How do we pursue our secondary values? That brings up three core conceptions of self: first, the ego, our image of who we are, our known self. Second, the superego, our idea of who we can be, how we can change, what we can do better. Third, the id, our idea of our true self, the pure version of us, if we scale back and take away all that is fake or different.
I believe that there are Id types, that work to find the pure version of who they are, their most pure thoughts, values, desires, and needs. I also believe that there are ego types, that work to serve their conscious self, what they know, what they believe to be true about themselves, and what they like and know in themselves. Finally, I believe there are superego types, that live to change, to improve, to become better, and more ideal versions of themselves.
The Id is perhaps best found in people that have always been a little ashamed of themselves, always been told to change, to be something else, to do something different, to smile and just be happy. Rejecting this, they instead work to verify who they really are.
The Enneagram 5 is an Id type concerned with true knowledge, true belief. The Enneagram 4 is an Id type concerned with the true, real self. The social instinct believes there is a normal, and seeks to live according to what is normal. The 9 is focused on their true potential, what they can become, what they are meant to do or accomplish in life. Yes, all Id-types believe there is something real, something ideal, something pure, and they’re all searching for this. At times, this essence can be perceived as dark, negative, or bad in some way.
The ego is a representation of what we know and what we believe to be true. It is our known strengths, it is what we know about the world, and it is what we know about ourselves. Our known intentions, and our known desires.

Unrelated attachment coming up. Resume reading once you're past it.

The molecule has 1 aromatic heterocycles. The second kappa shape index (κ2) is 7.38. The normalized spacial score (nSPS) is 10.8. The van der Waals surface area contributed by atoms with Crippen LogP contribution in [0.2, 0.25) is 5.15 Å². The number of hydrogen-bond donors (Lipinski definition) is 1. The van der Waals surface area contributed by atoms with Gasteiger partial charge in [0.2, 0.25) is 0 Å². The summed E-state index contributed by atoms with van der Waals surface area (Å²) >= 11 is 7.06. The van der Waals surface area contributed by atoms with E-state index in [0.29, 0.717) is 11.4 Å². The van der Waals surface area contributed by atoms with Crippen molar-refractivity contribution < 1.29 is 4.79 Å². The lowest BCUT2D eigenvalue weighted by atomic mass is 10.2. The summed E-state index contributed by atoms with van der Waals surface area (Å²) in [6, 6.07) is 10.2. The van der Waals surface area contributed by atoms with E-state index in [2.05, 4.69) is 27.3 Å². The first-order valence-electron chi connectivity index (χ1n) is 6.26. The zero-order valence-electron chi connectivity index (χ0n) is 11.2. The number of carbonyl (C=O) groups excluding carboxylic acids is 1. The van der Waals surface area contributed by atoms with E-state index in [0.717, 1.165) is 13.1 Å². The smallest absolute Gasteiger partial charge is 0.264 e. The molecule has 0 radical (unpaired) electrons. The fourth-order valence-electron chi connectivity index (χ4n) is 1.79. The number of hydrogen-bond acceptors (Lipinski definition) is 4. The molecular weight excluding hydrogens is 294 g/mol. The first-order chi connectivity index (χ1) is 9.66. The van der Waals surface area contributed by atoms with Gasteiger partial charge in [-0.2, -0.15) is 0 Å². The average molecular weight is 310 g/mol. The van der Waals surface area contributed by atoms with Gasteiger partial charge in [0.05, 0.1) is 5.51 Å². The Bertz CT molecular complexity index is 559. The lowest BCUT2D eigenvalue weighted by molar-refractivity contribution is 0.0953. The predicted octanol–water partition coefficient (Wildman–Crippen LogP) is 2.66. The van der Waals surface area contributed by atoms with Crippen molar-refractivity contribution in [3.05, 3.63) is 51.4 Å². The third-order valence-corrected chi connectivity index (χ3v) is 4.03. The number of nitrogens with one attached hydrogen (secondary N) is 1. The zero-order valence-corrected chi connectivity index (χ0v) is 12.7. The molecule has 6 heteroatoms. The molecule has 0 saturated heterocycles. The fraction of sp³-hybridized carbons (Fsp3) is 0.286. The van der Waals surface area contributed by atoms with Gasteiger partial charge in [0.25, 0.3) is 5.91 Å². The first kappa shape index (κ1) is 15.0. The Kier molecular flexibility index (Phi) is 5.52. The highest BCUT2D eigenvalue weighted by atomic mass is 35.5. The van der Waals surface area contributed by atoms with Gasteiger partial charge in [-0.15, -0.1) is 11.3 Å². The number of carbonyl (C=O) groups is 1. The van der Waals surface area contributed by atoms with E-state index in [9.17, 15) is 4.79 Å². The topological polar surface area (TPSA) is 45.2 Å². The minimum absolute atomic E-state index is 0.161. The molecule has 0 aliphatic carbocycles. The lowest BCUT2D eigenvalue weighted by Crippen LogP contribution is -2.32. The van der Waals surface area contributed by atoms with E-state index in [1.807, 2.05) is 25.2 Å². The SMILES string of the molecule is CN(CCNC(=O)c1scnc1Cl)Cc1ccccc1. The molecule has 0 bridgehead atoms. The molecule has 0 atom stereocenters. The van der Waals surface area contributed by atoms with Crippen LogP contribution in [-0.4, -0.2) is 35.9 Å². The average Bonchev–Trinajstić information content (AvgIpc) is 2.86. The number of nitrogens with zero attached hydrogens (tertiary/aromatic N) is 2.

Enneagram 3 for example, knows its strengths and it’s powers, and wants to test and prove these gifts to the world. Enneagram Sx knows it’s needs, what it needs to be happy, what it wants for itself, but not how to get it. Enneagram 6 knows the world and what kind of world it lives in, but not how it can excel and thrive within this world.
And lastly, Enneagram 1 knows how to get what it wants, but not what it wants. Yes, the strong identification with ego can come if people have hidden things from us. If we grew up in a world with many secrets and where we were forbidden from doing certain things, going certain places, or doing certain things.
The superego reflects our known ideal, what we know that we could become, if we worked hard and made an effort to change and be different. It is what we idealise and seek and desire. If we grew up feeling like we couldn’t become what we wanted to, couldn’t explore our full potential, if people didn’t believe in us, or support us in our dreams.
Here, you meet the 8, that thirsts for power and to prove themselves to the world. You also meet the 7, that has their ideal life planned out and has strong dreams and expectations for how things should be. You also meet the 2, that is always trying to live up to everyone’s expectations, trying to be the best version of themselves, trying to be a better person than they are.
You also meet the self-preserving type, who seeks to live in a peaceful world, where everyone is happy and where everyone is safe and well. The superego types are known for their high expectations.